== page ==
So today’s the day. England Under-17s take on Spain in the World Cup final. It’s an unfamiliar feeling, this. It ought to feel inevitable that an England football team will choke, or look suddenly ordinary, or in some other way mess things up, against a big-name team like Spain. As everyone knows, it’s fifteen years since a senior England side beat a decent team in any finals. That was in Japan in 2002, when we scraped through unconvincingly against Argentina with a Beckham penalty. In the 2004 Euros we really fancied ourselves, but both France and Portugal beat us, and I won’t go into what has happened since, golden generation and all.
Coming down the age-range a notch, four months ago the Under 21s got knocked out of the Euros, by, yes, you’ve guessed it, Germany on penalties. OK, you may point out that three weeks earlier, the Under20s had beaten Italy on the way to deservedly winning their own World Cup. But the unpalatable fact is that England very rarely indeed beat a major footballing nation at any level. So, my reasoning goes, if we had any sense we wouldn’t expect too much today.
But for anyone who has been watching this team, it’s hard to shake a feeling of quiet confidence that they can beat Spain and win this World Cup. This isn’t because they have swept through the tournament, outclassing and out-passing every team they have come up against. 4-0 against Iraq looks good, but England were laboured for much of the game, and didn’t finish the Iraqis off until late on. They needed penalties against Japan (when you may remember the England goalkeeper Curtis Anderson put on an unedifying display of poor sportsmanship, unchecked by the referee), and in the quarter-final against USA, they spent quite a bit of their time wondering where the ball was. But what they have is a solid and physically imposing back four, a consistently high-class midfielder in Phil Foden (who looks eerily like Jack Wilshere on the ball), and a proper centre-forward who knows how to put the ball in the net. They like to play the ball forward quickly and positively, rather than pass it around aimlessly, predictably and riskily at the back (as the senior team do, because they’ve been told over and over that they must do whatever it takes, no matter how negative and pointless, to deny the ball to the opposition). Above all these boys play with conviction, as if they don’t just intend to win but know how they are going to do it. That was enough to put a talented and highly-fancied Brazil side away, and might well be too good for Spain.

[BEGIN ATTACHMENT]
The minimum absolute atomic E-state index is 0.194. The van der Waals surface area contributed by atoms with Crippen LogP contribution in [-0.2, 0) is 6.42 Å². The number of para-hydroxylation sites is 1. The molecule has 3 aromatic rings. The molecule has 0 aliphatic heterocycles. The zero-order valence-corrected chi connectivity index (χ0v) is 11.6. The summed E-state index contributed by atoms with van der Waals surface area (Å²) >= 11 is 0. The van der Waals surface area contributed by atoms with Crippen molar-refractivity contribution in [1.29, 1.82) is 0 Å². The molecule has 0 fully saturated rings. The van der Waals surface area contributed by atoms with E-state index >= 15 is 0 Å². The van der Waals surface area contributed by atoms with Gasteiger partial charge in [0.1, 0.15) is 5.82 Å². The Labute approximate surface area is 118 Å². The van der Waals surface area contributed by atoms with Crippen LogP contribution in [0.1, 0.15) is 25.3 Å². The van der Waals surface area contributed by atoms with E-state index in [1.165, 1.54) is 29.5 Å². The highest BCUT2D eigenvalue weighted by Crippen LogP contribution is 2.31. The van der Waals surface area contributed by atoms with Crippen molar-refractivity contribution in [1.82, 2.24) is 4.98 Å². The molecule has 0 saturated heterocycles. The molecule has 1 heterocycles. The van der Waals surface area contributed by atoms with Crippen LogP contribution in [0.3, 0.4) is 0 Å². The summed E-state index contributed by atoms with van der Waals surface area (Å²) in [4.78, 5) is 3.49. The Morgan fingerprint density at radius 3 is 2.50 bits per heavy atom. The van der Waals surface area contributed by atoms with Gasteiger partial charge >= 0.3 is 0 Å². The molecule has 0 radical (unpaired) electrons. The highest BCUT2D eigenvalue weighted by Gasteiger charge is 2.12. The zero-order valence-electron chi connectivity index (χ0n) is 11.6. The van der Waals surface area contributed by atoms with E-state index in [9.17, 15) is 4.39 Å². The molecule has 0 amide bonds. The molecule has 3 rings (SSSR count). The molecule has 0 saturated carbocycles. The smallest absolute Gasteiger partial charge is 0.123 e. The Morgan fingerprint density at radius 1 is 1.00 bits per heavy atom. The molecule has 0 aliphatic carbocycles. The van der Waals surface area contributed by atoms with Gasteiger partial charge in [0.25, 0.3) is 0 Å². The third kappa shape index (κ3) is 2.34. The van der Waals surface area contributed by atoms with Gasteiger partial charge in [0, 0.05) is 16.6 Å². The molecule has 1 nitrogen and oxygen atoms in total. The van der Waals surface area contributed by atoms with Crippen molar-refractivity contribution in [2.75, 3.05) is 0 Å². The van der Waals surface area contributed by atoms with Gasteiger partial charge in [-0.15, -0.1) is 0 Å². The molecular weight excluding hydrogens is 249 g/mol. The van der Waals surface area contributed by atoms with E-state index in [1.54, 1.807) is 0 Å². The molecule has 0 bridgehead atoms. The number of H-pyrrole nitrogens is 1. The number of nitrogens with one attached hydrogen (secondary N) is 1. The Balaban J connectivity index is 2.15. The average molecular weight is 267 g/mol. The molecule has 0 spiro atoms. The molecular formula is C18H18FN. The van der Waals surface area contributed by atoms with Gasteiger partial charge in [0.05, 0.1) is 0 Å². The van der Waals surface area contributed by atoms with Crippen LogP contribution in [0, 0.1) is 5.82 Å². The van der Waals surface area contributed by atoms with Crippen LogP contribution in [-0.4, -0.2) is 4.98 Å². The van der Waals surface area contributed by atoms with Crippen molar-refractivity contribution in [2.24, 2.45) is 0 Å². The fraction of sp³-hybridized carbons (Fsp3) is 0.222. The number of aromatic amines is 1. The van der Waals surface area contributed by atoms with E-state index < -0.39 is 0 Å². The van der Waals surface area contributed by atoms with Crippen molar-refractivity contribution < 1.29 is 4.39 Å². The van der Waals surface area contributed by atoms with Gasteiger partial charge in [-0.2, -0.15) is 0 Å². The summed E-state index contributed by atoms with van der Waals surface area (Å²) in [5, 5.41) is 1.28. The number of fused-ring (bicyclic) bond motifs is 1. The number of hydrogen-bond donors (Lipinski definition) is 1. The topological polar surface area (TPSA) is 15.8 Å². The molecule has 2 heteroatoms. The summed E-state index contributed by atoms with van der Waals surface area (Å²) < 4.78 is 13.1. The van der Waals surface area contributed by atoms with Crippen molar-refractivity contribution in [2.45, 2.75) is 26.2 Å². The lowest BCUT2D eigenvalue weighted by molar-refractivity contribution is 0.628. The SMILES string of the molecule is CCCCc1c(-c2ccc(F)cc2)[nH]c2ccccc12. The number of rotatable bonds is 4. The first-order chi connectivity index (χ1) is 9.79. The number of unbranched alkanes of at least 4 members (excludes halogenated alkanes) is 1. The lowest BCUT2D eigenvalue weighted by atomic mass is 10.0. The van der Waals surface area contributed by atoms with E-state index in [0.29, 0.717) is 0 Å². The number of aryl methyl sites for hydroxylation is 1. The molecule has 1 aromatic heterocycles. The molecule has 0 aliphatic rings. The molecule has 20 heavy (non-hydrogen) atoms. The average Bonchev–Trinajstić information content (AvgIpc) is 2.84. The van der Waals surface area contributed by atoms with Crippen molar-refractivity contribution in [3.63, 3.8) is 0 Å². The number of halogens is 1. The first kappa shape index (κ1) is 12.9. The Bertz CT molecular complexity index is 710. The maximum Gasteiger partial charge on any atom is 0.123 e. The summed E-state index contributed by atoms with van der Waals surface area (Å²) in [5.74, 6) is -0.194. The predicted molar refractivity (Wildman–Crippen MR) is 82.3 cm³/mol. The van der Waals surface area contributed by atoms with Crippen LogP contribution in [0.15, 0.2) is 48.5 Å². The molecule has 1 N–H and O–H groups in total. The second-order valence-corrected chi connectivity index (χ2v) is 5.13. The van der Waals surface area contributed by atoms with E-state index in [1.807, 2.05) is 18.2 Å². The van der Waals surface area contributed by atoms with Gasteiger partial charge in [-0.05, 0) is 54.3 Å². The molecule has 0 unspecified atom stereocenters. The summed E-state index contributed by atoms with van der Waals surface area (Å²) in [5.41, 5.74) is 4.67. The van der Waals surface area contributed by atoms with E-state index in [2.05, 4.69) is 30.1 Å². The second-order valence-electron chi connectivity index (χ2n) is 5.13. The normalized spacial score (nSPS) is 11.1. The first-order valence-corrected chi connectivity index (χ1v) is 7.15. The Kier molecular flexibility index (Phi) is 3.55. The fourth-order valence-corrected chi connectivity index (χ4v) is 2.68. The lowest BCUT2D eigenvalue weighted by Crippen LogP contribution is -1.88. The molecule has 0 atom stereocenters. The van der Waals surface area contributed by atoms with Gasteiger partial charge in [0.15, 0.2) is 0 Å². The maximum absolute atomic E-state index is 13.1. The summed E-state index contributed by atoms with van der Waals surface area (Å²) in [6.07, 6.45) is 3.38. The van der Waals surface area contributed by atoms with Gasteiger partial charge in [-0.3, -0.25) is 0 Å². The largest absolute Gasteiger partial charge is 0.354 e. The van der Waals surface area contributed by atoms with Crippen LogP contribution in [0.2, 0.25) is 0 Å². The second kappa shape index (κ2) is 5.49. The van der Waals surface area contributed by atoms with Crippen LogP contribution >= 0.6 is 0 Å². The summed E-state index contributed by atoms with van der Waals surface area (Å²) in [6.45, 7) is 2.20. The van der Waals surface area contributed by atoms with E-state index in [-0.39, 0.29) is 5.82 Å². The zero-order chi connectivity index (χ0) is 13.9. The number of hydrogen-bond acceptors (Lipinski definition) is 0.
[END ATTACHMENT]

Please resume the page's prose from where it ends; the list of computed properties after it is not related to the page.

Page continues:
But steady on, let’s not get too cheerful. Since the senior team’s grisly tournament record has ended any expectations of their having it in them to do well when the chips are down (only a lunatic would bet on them doing well in a tournament against Germany, Spain, Brazil, Argentina, Italy, France, Belgium, Portugal or plenty of others) England fans have wedded themselves to hope. It’s nice to dream about the future, and commentators and journalists have spoken excitedly about the year’s age-group successes as if this is a successful senior England team in waiting. But it isn’t.
A big part of the excitement in watching the Under-17s is the fact that hardly anyone outside football (perhaps excluding the diehards who turn out to watch club training-sessions and reserve matches) had heard of these kids until a few weeks ago. It’s like finding a box of chocolates you didn’t know you had, all with new names and flavours. There’s something dream-like about it.
That is a very different feeling from what you get with the Under-21s, where you find yourself watching the likes of Calum Chambers or James Ward Prowse; or even the Under 20s, with Calvert Lewin, Solanke and so on. The problem is that, unlike the Under-17s, we have seen these players for their clubs, and have got used to seeing them look decent-but-nothing-special-yet, and in most cases not even likely to be special. Nobody in his right mind gets dreamy-eyed about a future England team based on Chalobah or Ward-Prowse (let alone Chambers, God forbid) because we have seen what these players offer in league football. And it’s no use comparing the FA’s development programme with what Clairefontaine did for the French team. Good young French players get regular games for their clubs, but when English commentators enthuse about players for the future like Solanke, Gomez, Maitland-Niles and the rest it’s hard to resist a sceptical twinge at the back of your mind, because you know that unless they keep improving at a very steep rate indeed, Klopp or Wenger are going to move them on to Sunderland or West Brom after a year or two, and that might very well be the end of them (I’m not even going to talk about Chelsea’s market-garden approach to youth development).
So caution is advised when making predictions about even this exciting Under-17 team: the real challenge will be getting a game for their clubs.
But first, the World Cup.
* Note to the reader. This post is not intended to be (particularly) humorous, but I can’t make the Categories work properly.
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